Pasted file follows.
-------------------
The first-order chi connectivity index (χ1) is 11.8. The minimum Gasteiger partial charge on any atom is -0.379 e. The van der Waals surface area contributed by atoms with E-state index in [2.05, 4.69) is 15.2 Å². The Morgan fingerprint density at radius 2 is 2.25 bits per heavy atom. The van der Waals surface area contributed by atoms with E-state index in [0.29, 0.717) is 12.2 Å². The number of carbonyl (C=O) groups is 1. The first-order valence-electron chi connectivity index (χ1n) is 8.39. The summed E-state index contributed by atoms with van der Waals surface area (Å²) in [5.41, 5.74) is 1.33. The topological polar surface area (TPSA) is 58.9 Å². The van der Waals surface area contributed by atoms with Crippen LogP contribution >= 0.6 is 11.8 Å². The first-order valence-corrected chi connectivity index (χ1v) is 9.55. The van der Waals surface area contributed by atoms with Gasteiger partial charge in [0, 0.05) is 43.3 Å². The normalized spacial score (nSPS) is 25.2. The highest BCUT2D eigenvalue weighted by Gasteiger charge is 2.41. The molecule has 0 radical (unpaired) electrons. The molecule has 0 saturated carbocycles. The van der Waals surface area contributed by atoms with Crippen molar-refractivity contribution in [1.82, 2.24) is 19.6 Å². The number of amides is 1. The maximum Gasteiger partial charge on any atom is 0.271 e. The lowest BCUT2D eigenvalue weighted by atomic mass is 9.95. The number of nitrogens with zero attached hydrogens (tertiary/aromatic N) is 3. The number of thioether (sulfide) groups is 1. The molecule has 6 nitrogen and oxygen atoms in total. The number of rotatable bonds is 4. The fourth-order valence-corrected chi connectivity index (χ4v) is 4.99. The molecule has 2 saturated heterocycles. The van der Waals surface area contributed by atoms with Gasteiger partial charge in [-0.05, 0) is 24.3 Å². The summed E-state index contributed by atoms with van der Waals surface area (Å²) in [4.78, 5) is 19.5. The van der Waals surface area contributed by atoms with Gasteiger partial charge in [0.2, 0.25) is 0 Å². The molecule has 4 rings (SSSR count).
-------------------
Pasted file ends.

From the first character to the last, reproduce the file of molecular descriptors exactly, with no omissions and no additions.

The first-order chi connectivity index (χ1) is 11.8. The minimum Gasteiger partial charge on any atom is -0.379 e. The van der Waals surface area contributed by atoms with E-state index in [2.05, 4.69) is 15.2 Å². The Morgan fingerprint density at radius 2 is 2.25 bits per heavy atom. The van der Waals surface area contributed by atoms with E-state index in [0.29, 0.717) is 12.2 Å². The number of carbonyl (C=O) groups is 1. The first-order valence-electron chi connectivity index (χ1n) is 8.39. The summed E-state index contributed by atoms with van der Waals surface area (Å²) in [5.41, 5.74) is 1.33. The topological polar surface area (TPSA) is 58.9 Å². The van der Waals surface area contributed by atoms with Crippen LogP contribution >= 0.6 is 11.8 Å². The first-order valence-corrected chi connectivity index (χ1v) is 9.55. The van der Waals surface area contributed by atoms with Gasteiger partial charge in [0, 0.05) is 43.3 Å². The normalized spacial score (nSPS) is 25.2. The highest BCUT2D eigenvalue weighted by Gasteiger charge is 2.41. The molecule has 0 radical (unpaired) electrons. The molecule has 0 saturated carbocycles. The van der Waals surface area contributed by atoms with Crippen molar-refractivity contribution in [1.82, 2.24) is 19.6 Å². The number of amides is 1. The maximum Gasteiger partial charge on any atom is 0.271 e. The lowest BCUT2D eigenvalue weighted by atomic mass is 9.95. The number of nitrogens with zero attached hydrogens (tertiary/aromatic N) is 3. The number of thioether (sulfide) groups is 1. The molecule has 6 nitrogen and oxygen atoms in total. The number of rotatable bonds is 4. The fourth-order valence-corrected chi connectivity index (χ4v) is 4.99. The molecule has 2 saturated heterocycles. The van der Waals surface area contributed by atoms with Gasteiger partial charge in [-0.05, 0) is 24.3 Å². The summed E-state index contributed by atoms with van der Waals surface area (Å²) in [4.78, 5) is 19.5. The van der Waals surface area contributed by atoms with Gasteiger partial charge in [0.2, 0.25) is 0 Å². The molecule has 4 rings (SSSR count).